1:02:05One time we didn't do it: Didn't do it for Lehman. Their balance sheet looked a lot like Bear Stearns when Bear Stearns went bust in March of 2008. Lehman Brothers was the obvious candidate for "who's next." Plenty of fraud in this story as well--no doubt that firms did dishonest things; not chronicling the magnitudes. We do know that Lehman tried to hide the magnitude they had, more than they revealed. But in the run-up to the Lehman collapse, Lehman credit default swaps--that is, if Lehman goes broke, you get money, insurance against Lehman going broke. When Bear Stearns went broke, the cost of buying insurance against Lehman going broke spiked--went up, because people said they are like Bear Stearns. But when Bear Stearns got rescued, the credit defaults went down to a much lower level--people reasonably thought that if Bear Stearns got rescued, Lehman would as well. Creditors will get their money. Didn't turn out to be true; unexpected. Markets went haywire. People concluded Lehman should have been bailed out. A different interpretation--mine--people said "The government's not going to bail out everybody like we thought?" That's what caused the turmoil. Not the consequences of the Lehman policy but that people learned about government policy. Short-lived because they then proceeded to bail out every other creditor; but it sent a frightening signal that changed expectations about what government is going to do. Suggests that there was an expectation established possibly by Bear Stearns and previous examples. Another example in the paper of how firms had anticipated rescued and behaved imprudently: Haldane, with Bank of England: what's the worst case scenario? Stress test. Haldane was struck by how small the stresses: Why aren't you looking at really big stresses, really big turns of events? One banker said, If it really is horrible we know you will bail us out, so we don't worry about that situation. Response was that we wouldn't bail you out; but when it came time, they did. They bailed out the Royal Bank of Scotland and honored their promises. Role of creditor rescue: I don't argue that the executives at Bear Stearns, Lehman, Fannie and Freddie, etc., who both lent the money and who invested in risky assets with other people's money sat around and said they don't have to worry because the government will bail us out. Mainly what we are talking about here is psychological. The natural cautiousness of a creditor was eroded by the continual rescue of the creditors leading into the collapse of 2008. By consistently bailing out creditors at 100 cents on the dollar they reduced the incentives for prudence. Not paying attention. Other point: Bailed out almost every creditor at 100 cents on the dollar. Maybe people anticipated it; maybe they didn't. Maybe irrationally exuberant. But if you are doubting the power of this incentive, ask yourself how this has changed things going forward. Do you think that the persistent rescue of creditors of large institutions has made them any more prudent? Don't you think it's made them a little less cautious? Reasonable for them to believe they will be bailed out again, so that as a lender you don't have to worry so much? A lot of reform bills on the floor of Congress right now. When you read about them: what you ought to look at is how much discretion policy makers still have to bail out creditors. If they still have that discretion, they haven't solved the problem; we still have continued to encourage recklessness. Don't know that we can solve the discretion problem. Ben Bernanke wants to be able to use discretion for a hundred reasons that should be obvious. Think we have made it easier for creditors to count on being rescued; we have transferred hundreds of billions of dollars to Wall Street and we have allowed them to finance those bonuses that they will continue to receive. Destructive for democracy and for capitalism.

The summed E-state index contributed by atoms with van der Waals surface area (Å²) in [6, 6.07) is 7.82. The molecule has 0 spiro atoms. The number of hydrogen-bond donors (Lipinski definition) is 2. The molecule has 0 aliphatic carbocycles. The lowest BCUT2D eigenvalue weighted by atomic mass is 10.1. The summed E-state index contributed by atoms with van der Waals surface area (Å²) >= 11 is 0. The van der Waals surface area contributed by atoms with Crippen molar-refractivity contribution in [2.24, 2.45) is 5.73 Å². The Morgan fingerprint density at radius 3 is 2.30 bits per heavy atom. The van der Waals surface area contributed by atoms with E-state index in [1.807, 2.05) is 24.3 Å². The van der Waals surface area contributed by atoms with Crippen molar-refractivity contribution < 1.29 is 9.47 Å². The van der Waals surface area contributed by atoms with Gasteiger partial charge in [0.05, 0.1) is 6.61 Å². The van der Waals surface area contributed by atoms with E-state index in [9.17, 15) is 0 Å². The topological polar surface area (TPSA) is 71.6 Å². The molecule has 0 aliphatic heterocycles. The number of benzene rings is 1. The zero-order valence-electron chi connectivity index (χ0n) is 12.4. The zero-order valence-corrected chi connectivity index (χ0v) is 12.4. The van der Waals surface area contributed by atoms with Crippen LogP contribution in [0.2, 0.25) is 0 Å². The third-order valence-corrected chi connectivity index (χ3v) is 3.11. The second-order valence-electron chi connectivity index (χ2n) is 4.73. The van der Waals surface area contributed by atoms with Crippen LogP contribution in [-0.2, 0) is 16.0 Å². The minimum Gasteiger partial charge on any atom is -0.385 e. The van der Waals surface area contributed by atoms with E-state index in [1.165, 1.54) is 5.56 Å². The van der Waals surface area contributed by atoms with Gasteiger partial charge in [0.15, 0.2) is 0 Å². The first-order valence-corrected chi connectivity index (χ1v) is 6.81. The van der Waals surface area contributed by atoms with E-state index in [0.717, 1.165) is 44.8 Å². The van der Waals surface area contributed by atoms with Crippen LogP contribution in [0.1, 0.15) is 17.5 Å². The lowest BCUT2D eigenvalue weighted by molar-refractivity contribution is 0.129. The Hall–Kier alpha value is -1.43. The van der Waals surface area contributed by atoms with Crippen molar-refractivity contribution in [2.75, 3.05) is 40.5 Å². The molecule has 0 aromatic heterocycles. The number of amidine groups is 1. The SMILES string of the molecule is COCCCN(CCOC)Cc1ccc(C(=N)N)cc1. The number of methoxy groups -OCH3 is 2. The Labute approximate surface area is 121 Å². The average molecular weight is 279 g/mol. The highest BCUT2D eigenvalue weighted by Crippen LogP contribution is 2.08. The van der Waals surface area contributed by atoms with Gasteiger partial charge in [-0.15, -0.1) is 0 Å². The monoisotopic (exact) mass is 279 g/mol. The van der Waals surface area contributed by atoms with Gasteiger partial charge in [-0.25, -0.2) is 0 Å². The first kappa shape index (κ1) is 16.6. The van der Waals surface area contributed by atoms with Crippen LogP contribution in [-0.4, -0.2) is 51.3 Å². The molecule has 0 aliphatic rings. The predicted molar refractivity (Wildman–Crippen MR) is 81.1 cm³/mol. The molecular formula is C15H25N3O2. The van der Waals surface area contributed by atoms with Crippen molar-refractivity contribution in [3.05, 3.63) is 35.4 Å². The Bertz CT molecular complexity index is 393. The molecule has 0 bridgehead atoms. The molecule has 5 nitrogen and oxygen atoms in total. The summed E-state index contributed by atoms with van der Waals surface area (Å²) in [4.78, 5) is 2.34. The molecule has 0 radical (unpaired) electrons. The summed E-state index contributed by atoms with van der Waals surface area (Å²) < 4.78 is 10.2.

1:10:32Housing market. Some on the right argue that Fannie and Freddie are the cause of the crisis. Don't think that's true. Think they have something to do with the crisis, mostly Fannie and Freddie, CRA not so much. There are plenty of investment banks that did really stupid things that were privately run, and any explanation has to deal with that. Bear Stearns, Lehman, Goldman Sachs, J.P. Morgan Chase, and others took very risky bets that turned out to be riskier than they said they were and did that with other people's money. Housing market: starting around 1992, Fannie and Freddie were encouraged increasingly to finance more and more mortgages to disadvantaged people. These are not the same as subprime loans. They can be, but not the same. Fannie and Freddie were encouraged through the '90s and through the 2000s, both both Clinton and Bush, that a larger and larger percentage of their loans went to low-income borrowers. They purchased loans from mortgage originators, making it easier for mortgage originators to finance those loans. Mortgage originators--Countrywide, Wachovia, WAMU, etc.--were intermediaries, the middlemen, essentially filling out the paperwork for Fannie and Freddie. Because Fannie and Freddie had a guarantee implicitly which turned out to be explicit, Fannie and Freddie could only invest in safe mortgages--20% down, income-to-debt ratios, etc. But starting in 1992, public policy from the Clinton and later the Bush administrations changed the restrictions that Fannie and Freddie operated under so they could make riskier and riskier loans. They moved away from 20% down loans, or loans that had good documentation about income, and also moved into subprimes. On the right, some say Fannie and Freddie is the whole thing; on the left some say they had nothing to do with it. I think both wrong. They had a significant amount to do with it but not the whole thing. Two things: government requirements that they invest in riskier and riskier assets; and the implicit guarantee they had that allowed them to fund those with borrowed money at a very low interest rate. Fannie and Freddie data not very good; always some question about whether they are telling the truth; they had an accounting scandal in 2003-2004. Bottom line is that with the data we do have, starting around 1998, Fannie and Freddie started to invest in mortgages with little or no money down. With less than 5% down. Allowed it to be easier for mortgage originators to offer loans to borrowers with very little skin in the game. Between 1998 and 2003 Fannie and Freddie go nuts. They have an incredible explosion in activity with a parallel explosion of loans to low income borrowers--below the median. Sub-requirements, sub-mandates; but just keeping to below the median, that amount goes through the roof. Chart in the paper. The profits they earned for both their shareholders and their managers; continued to borrow at very low rates. That pushes up the demand for low-income borrowing. The availability of easy credit from Fannie and Freddie starts to push up the price of housing through normal demand factors. Lots of quotes from their executives about how it is making it easier for people to buy homes; they are going to be more aggressive, partner with Citibank. Public campaign under pressure, which they enjoyed or didn't oppose--liked buying low income loans, let them make more money and more highly compensate their executives. Same thing the investment banks are going to be doing in a few years in the story. Able to finance it because of the implicit guarantee. Price of housing, particularly in low-income neighborhoods, have the biggest appreciation during these years. That in turn makes subprime imaginable--imaginable to lend someone money to buy a house, someone who has got very bad credit. Think: they've only got 10% down, but if the house goes up only 3%, they've suddenly got skin in the game. Suddenly not so bad; can imagine a firm taking a chance on lending to someone with low income and bad credit or no documentation. Monetary and tax policy also plays a role. Pushed by Congress and by the Clinton and Bush administrations start to cause a rise in house prices which makes the subprime market more attractive; starts to explode in the 2002-2003 period. That in turn makes it profitable for the investment banks to get into the subprime mortgage-backed security market.